Words cannot describe what I saw, heard, and smelled today.
Devastating is maybe the closest I could come, but I think that might have already been a common descriptor for Haiti prior to the earthquake. But I also think it’s about as close as I can get.
Downtown Port-au-Prince looks like a warzone. The only difference is the streets are still bustling with people. The tight streets and the little-to-no sidewalks make for narrow squeezes amongst a lot of people. Seeing how many people are crammed onto the streets makes it easy to visualize how many citizens were crushed by the crumbling buildings.
The city’s main drag, Boulevard JJ Dessalines, is practically destroyed. You cannot see the pavement on the street, which is now instead a cover of one-inch thick dust and dirt. Roofs are now sitting on the ground, floors from buildings are flattened beneath them.
The wind blows dust, papers, and the smell of dead bodies in different directions, while workers paid $5 a day begin to remove rubble from a building that once housed a telecommunications company.
Some blocks are completely closed to traffic because of the destruction spilling into the street. The wreckage and smell leaves no doubt that there are bodies of Haitians under the rubble, the bodies of people most likely wrapping up their work for the day before heading home to their family when the 7.0-magnitude earthquake hit just after 5:00 p.m. on January 12.
Perhaps like the family of one a 11-year-old, Ishkud Belfour, who sat in the Centre Hospitalier du Sacre-Coeur hospital, a cast on his arm and a huge smile on his face. According to a U.S. doctor volunteering at the hospital, the boy self-admitted himself after the earthquake, which killed every member of his family except his grandmother, who has psychological problems and wasn’t suited to care for him. So he is, in essence, an orphan. He ran away from his grandma to get help with his arm, and is now one of two orphans at Cetre Hospitalier du Sacre-Coeur. The boy, ingratiating himself to everyone who walked by, and during our visit was having people sign his cast, was in fact not the cutest orphan to pass through the hospital.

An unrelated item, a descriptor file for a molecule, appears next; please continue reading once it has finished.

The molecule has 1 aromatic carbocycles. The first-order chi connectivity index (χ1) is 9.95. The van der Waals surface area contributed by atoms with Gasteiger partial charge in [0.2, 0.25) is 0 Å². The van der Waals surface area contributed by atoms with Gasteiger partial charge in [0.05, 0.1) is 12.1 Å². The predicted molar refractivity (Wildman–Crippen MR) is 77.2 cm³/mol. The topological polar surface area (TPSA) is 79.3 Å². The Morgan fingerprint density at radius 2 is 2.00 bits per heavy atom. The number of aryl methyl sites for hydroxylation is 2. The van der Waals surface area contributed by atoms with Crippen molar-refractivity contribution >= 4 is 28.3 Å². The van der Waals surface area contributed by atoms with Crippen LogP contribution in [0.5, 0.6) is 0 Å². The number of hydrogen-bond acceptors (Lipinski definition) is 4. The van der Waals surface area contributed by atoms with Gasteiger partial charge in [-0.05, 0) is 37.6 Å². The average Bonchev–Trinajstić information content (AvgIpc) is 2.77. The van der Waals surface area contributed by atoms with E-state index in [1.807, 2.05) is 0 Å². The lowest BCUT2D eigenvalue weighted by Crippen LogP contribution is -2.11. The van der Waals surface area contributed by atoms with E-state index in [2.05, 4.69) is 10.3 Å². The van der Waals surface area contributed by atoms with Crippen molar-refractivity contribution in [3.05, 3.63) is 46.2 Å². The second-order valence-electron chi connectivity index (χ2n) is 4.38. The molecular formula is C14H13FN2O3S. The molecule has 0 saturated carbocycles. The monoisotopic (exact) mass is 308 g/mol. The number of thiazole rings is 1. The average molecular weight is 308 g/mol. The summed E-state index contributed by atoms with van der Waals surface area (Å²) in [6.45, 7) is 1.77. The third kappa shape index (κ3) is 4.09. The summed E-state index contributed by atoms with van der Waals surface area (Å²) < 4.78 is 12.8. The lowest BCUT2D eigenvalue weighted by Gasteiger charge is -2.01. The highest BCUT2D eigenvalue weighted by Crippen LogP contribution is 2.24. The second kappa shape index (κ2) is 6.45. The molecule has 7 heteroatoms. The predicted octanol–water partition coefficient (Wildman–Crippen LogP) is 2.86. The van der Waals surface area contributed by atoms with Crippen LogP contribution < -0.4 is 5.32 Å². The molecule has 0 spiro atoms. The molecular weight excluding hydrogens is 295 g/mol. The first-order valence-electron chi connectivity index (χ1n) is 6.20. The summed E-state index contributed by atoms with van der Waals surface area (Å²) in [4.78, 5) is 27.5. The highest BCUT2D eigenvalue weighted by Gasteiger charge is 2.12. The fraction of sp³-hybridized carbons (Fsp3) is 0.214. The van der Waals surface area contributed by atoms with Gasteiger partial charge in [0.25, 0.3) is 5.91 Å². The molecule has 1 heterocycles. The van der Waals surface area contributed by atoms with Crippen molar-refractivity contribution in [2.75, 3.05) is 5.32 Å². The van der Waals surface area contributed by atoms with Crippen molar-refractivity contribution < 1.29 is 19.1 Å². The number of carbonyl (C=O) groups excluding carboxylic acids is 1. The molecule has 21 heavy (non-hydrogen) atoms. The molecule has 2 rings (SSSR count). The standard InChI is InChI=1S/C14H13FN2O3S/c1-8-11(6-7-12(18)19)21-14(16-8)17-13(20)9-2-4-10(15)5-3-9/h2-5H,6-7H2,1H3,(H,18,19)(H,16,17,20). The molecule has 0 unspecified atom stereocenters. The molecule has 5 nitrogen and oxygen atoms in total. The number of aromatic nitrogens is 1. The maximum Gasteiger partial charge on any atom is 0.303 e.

The doctor — one of 40 doctors at that particular hospital from the US — told a story of a volunteer doctor walking down the street one night, and heard a baby crying. After searching around, the doctor found a months-old baby alone in a vacant lot. The baby’s needs were too great for that hospital, they eventually determined, and was transferred to another hospital. Sacre-Coeur has reported seeing 3,625 patients since the start of the earthquake, and operated on more than half of those people. According to estimates, 15,000 people have had limbs amputated. But after speaking with those in charge of the hospital, it appears Direct Relief International will be able to provide the location with medical supplies.
Just blocks away from Boulevard , the presidential palace is barely standing, with one of its three domes completely destroyed, the other two leaning in opposite directions under crumbling walls. A Haitian flag, with no place on the palace left for it to fly, now hangs limply on a light post lining the well-manicured lawn.
The lawn is one of the few green places not covered with a tent city right now, with the definition of tent as vague as possible, as most of them are simply a shredded tarp or sheet draped over a line. Garbage is quickly piling up, and sewage is flowing through the streets. Elsewhere, tents are actually set up in the streets, with rocks placed as barriers between the tents and traffic. One, near our hotel, has a sign next to it reading, “Help us. We’re earthquake victims.” It’s one of more than ten I’ve seen since we’ve arrived with a similar message.